Category Archives: Bedford

Inspection of the Welsh Division

On Thursday, 8 July 1915, there was an official inspection of the Welsh Division by General Sir Leslie Rundle.  Led by General Lindley, Commanding the Division, ‘superbly mounted’, the long procession of  troops, accompanied by their bands and including the horse-drawn heavy artillery, took one hour and forty minutes to march past the saluting base in De Parys Avenue.


A full report on the Inspection of the Welsh Division was included in the Bedfordshire Times and Independent of 9 July.


Jam Day in Bedford

Saturday, 30 September 1916 saw the successful culmination of the special effort over three weeks to collect pots of jam for the Ampthill Road schools VAD (Voluntary Aid Detachment) hospital, reported the Bedfordshire Times and Independent of 6 October 1916.

‘Mrs Spencer, who cooks at the Hospital, thought that some special effort should be made to supply this requirement, with the result that the active assistance of the Boy Scouts was enlisted.’

The success of the scheme enabled the Organising Committee of ladies ‘to send to the Hospital the splendid contribution of over 3,500 lb of jam. To every contributor the Committee tender their sincere thanks for making the first Jam Day such a magnificent success. The Matron will present jam to Howbury Hospital for the sick and wounded; also to Miss Walmsley for free teas for wounded soldiers at the Corn Exchange.’

The Matron, Mrs Margaret Thomson, wrote to the paper to express her very great gratitude and appreciation of the truly wonderful result of Jam Day, and to all concerned for making the collection such a success.

How did your village do in the Jam Day collection stakes, and what of the poor woman with her only pot of black currant jam?

The photograph from the newspaper shows Sister Butterworth, Assistant Matron, storing a portion of the jam collection:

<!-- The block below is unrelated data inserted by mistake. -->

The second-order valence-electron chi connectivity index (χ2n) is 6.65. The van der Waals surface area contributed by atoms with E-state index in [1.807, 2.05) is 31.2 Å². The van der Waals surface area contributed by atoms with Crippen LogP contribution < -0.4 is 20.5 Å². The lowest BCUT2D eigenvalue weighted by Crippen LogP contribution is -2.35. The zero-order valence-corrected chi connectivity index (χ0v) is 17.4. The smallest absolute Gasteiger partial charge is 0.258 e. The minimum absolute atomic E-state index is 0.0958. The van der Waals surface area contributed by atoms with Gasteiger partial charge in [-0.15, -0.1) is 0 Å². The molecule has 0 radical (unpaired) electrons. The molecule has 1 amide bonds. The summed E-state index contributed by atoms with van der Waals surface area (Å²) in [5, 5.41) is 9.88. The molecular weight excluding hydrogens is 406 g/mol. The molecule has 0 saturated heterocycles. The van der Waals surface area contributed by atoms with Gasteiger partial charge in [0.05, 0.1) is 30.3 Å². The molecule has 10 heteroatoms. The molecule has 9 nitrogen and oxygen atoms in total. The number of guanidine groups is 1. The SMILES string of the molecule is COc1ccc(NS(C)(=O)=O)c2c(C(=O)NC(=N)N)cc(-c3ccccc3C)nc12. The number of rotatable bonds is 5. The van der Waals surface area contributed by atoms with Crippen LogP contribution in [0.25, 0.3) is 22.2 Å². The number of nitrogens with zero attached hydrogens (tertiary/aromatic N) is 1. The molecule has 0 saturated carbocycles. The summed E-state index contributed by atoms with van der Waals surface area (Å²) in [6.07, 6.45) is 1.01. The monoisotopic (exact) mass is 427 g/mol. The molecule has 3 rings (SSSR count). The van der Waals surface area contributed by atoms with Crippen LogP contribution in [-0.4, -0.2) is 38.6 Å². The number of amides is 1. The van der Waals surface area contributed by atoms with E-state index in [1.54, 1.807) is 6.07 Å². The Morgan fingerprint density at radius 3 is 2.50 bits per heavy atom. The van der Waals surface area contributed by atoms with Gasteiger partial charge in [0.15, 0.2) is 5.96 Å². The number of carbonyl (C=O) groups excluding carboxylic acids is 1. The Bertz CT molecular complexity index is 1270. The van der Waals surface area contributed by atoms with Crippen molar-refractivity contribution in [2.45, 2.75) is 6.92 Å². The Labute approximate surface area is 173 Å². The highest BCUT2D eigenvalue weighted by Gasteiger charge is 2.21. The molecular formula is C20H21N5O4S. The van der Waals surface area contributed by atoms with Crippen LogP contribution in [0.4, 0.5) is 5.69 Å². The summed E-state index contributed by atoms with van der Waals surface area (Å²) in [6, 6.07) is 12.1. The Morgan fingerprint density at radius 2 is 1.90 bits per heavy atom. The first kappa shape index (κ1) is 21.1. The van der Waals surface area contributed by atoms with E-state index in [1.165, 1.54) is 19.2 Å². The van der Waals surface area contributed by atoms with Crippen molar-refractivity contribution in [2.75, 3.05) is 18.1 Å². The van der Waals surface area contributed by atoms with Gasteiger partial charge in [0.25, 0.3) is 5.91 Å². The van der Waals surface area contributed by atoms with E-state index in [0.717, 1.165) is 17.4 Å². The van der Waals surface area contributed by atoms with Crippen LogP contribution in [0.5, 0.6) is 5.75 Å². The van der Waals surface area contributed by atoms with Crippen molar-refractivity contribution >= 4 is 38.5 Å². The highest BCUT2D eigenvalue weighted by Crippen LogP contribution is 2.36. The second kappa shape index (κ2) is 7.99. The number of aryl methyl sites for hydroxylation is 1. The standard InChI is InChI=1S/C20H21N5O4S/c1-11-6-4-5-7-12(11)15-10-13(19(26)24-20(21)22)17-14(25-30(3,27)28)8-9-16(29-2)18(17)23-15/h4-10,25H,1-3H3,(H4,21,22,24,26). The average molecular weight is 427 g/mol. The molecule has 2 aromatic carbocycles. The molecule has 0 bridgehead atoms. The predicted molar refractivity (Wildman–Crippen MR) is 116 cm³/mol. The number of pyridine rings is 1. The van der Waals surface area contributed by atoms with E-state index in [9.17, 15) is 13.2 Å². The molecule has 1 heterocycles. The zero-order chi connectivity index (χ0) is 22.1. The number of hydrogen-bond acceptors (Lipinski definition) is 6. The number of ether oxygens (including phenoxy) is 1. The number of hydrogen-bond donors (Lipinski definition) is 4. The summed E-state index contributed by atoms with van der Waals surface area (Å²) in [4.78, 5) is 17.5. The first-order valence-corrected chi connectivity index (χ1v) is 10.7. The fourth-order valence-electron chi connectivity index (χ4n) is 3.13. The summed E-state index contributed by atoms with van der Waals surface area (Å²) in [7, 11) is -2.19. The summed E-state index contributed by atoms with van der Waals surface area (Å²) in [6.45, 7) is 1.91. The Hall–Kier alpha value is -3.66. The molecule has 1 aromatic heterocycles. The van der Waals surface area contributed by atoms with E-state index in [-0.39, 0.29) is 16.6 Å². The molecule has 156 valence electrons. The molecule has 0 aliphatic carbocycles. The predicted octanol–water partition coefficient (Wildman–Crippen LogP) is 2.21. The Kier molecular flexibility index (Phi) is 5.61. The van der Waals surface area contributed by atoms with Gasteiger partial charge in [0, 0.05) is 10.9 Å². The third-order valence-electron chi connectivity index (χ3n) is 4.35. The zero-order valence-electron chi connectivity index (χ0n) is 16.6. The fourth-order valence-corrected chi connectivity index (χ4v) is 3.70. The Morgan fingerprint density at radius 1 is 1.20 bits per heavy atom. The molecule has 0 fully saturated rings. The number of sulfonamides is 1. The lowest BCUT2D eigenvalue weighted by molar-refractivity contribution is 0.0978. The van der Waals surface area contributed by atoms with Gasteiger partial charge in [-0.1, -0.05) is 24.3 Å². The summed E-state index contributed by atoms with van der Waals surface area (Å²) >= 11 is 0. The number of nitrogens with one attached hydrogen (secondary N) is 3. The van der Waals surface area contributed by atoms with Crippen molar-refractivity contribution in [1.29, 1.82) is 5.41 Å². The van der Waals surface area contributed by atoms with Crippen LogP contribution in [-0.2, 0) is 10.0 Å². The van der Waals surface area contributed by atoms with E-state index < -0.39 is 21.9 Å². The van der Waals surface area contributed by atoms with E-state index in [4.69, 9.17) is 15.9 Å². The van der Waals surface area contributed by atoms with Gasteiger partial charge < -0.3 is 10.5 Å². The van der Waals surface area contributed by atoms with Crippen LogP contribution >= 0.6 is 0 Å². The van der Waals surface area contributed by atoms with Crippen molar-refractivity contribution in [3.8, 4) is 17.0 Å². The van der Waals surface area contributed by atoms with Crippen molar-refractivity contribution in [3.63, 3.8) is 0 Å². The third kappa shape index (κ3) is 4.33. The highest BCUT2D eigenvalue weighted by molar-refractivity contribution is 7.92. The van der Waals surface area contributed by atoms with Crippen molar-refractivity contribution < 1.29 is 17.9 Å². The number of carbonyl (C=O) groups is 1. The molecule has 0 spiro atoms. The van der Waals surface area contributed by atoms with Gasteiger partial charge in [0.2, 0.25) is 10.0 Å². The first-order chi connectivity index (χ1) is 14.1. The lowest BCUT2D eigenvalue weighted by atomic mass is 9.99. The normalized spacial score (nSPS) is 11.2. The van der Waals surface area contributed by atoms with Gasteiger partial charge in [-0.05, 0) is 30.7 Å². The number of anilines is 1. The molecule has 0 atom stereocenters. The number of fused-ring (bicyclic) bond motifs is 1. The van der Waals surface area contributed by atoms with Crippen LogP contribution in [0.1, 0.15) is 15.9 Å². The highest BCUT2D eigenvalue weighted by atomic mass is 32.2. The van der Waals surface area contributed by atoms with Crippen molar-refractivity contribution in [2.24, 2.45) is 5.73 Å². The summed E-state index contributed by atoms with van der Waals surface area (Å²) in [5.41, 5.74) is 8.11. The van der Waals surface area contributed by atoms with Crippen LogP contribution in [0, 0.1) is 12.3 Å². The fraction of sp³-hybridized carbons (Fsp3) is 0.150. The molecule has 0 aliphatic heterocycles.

The Welsh return

One hundred years ago,  on 9 August 1915, soldiers of the 53rd (Welsh) Division, which had spent time in Bedford, landed at Suvla Bay to fight in the campaign in Gallipoli.

Gunner R Frederick Thomas, of the Machine Gun Section, 1/4th Welsh, described in a letter the journey from Bedford and the hard reality of battle and life under fire. On leaving Bedford, the soldiers were handed a leaflet bearing, he said ‘what most of us at the time regarded as an insignificant headline. It ran: ‘Are you prepared to die?’ … I can safely say that few of the men of the gallant 4th then even dimly realised what the future held in store for them.’

Many soldiers perished at Gallipoli, others survived to fight on elsewhere.

Welsh regiments came to Bedford, some to pass quickly through, others to remain for weeks or months for training for active service at home or overseas in the Great War. Now, one hundred years later, in 2015, the Welsh have returned to Bedford, in the form of a new website ‘When the Welsh came to Bedford’.

The website seeks to tell the story of those regiments and their soldiers during their time in Bedford, their experiences on leaving the town to take their part in the Great War, how their families fared whilst they were away, and how the people of Bedford responded to their presence in the town.

Please take a look, you’re most welcome, and maybe you can help add to what is still an incomplete story with information from your Bedford or Welsh  family archives, memories and pictures of the soldiers and the women who volunteered for service and who spent time in Bedford. Please contact us to help make their story as comprehensive and accurate as possible.